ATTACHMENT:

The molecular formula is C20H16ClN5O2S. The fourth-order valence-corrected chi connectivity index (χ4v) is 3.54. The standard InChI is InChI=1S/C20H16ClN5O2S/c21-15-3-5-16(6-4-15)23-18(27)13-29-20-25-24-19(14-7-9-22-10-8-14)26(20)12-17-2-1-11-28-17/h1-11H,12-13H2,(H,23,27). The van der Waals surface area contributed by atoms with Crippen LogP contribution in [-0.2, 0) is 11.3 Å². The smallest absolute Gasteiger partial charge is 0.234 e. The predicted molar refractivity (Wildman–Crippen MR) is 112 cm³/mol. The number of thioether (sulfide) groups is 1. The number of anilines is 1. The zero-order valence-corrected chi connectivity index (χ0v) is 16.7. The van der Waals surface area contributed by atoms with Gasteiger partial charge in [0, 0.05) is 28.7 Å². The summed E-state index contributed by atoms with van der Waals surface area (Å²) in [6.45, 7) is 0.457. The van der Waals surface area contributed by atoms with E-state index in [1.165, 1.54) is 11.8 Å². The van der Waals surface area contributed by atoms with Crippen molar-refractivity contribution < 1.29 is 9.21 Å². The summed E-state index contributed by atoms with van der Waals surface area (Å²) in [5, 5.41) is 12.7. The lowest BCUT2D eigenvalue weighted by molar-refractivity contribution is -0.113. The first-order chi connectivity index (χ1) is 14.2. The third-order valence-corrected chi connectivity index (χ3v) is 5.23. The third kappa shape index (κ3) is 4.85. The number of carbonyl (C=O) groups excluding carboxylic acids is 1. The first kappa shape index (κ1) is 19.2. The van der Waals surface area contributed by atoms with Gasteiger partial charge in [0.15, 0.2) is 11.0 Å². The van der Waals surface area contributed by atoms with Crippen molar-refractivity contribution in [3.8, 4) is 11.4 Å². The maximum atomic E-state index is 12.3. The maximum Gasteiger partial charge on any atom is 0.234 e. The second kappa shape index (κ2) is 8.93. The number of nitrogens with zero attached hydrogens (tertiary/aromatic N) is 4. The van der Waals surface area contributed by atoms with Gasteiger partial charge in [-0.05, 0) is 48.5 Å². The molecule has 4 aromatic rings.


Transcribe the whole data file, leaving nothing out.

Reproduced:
The molecular formula is C20H16ClN5O2S. The fourth-order valence-corrected chi connectivity index (χ4v) is 3.54. The standard InChI is InChI=1S/C20H16ClN5O2S/c21-15-3-5-16(6-4-15)23-18(27)13-29-20-25-24-19(14-7-9-22-10-8-14)26(20)12-17-2-1-11-28-17/h1-11H,12-13H2,(H,23,27). The van der Waals surface area contributed by atoms with Crippen LogP contribution in [-0.2, 0) is 11.3 Å². The smallest absolute Gasteiger partial charge is 0.234 e. The predicted molar refractivity (Wildman–Crippen MR) is 112 cm³/mol. The number of thioether (sulfide) groups is 1. The number of anilines is 1. The zero-order valence-corrected chi connectivity index (χ0v) is 16.7. The van der Waals surface area contributed by atoms with Gasteiger partial charge in [0, 0.05) is 28.7 Å². The summed E-state index contributed by atoms with van der Waals surface area (Å²) in [6.45, 7) is 0.457. The van der Waals surface area contributed by atoms with E-state index in [1.165, 1.54) is 11.8 Å². The van der Waals surface area contributed by atoms with Crippen molar-refractivity contribution < 1.29 is 9.21 Å². The summed E-state index contributed by atoms with van der Waals surface area (Å²) in [5, 5.41) is 12.7. The lowest BCUT2D eigenvalue weighted by molar-refractivity contribution is -0.113. The first-order chi connectivity index (χ1) is 14.2. The third-order valence-corrected chi connectivity index (χ3v) is 5.23. The third kappa shape index (κ3) is 4.85. The number of carbonyl (C=O) groups excluding carboxylic acids is 1. The first kappa shape index (κ1) is 19.2. The van der Waals surface area contributed by atoms with Gasteiger partial charge in [0.15, 0.2) is 11.0 Å². The van der Waals surface area contributed by atoms with Crippen molar-refractivity contribution in [3.8, 4) is 11.4 Å². The maximum atomic E-state index is 12.3. The maximum Gasteiger partial charge on any atom is 0.234 e. The second kappa shape index (κ2) is 8.93. The number of nitrogens with zero attached hydrogens (tertiary/aromatic N) is 4. The van der Waals surface area contributed by atoms with Gasteiger partial charge in [-0.05, 0) is 48.5 Å². The molecule has 4 aromatic rings.